MILWAUKEE — In the photo below, 73-year-old Leroy Strickland of Milwaukee stands beside what to used to be his home -- this four-door Chevy is where he slept every night for a month in early March when COVID-19 cases spiked in the city.
"It really wasn't that hard. I had my clothes with me," said Strickland.
When he could no longer stay with his daughter in government housing, he simply moved his belongings to his car.
During our virtual interview, it became clear Strickland isn't one to complain.
"It could have been worse than what it was but it wasn't," he said.
"I couldn't get out there on the street and beg like people do because I've got grandkids. I've got great-grandkids and the first thing they would holler, 'Oh, there's papa out there on the street, collecting money,'" he continued.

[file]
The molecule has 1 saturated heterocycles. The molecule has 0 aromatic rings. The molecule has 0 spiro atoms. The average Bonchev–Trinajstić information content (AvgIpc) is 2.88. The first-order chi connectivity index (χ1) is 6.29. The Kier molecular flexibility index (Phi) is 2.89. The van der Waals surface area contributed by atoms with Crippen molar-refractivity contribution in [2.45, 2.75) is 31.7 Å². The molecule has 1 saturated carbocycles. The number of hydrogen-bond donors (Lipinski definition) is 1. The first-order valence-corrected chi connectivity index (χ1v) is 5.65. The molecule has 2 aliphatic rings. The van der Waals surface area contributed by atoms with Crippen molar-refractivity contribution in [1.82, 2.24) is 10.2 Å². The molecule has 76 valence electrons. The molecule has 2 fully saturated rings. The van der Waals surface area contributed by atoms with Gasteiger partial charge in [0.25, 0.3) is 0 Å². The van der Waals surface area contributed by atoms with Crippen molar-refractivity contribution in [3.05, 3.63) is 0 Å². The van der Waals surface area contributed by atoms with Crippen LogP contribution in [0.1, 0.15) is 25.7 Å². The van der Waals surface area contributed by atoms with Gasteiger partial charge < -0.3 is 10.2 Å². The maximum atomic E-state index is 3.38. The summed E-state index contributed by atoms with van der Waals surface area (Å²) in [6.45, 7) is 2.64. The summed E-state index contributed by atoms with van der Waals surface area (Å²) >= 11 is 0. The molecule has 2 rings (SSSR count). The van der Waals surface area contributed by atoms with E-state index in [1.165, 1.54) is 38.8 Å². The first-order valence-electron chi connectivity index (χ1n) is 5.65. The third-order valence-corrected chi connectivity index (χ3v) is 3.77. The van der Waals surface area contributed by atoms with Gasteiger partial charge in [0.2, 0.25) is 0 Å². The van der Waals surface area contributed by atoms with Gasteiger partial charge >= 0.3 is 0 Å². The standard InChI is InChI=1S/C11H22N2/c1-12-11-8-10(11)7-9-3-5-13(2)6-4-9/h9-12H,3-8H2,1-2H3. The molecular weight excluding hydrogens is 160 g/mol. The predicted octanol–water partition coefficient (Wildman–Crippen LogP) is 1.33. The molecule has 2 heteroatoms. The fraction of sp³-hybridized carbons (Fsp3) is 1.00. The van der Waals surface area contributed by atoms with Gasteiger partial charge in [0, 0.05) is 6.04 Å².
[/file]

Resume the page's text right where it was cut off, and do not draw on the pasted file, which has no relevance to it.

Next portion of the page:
After 30 days, he knew he needed a place to rest his head. He decided to call the community helpline 211. Gigi Evans, a mobile screener with Impact 211 came across Strickland's case.
"I felt like this could be my grandfather and I wouldn't want my grandfather living like that," Evans said.
Evans was devoted to getting Strickland housing. At the Navigation Center at 1918 North 6th Street, he could shower, brush his teeth, and change his clothes. Then he worked with Evans to come up with a housing plan.
First, a shelter for the night, then a hotel, then an apartment of his own. It took a couple of months to get him into a place. Evans explained Strickland was being denied over what they thought was an eviction on his record.
Impact 211 worked with attorneys at Legal Action of Wisconsin.
"They investigated and it turned out to be just a small claim and they typed a letter for us to send out with his application, so that was a plus for any landlord that was looking at his record and saw it," Evans explained.
"We're just working together to get people housed and Mr. Strickland is one of those success stories," she said.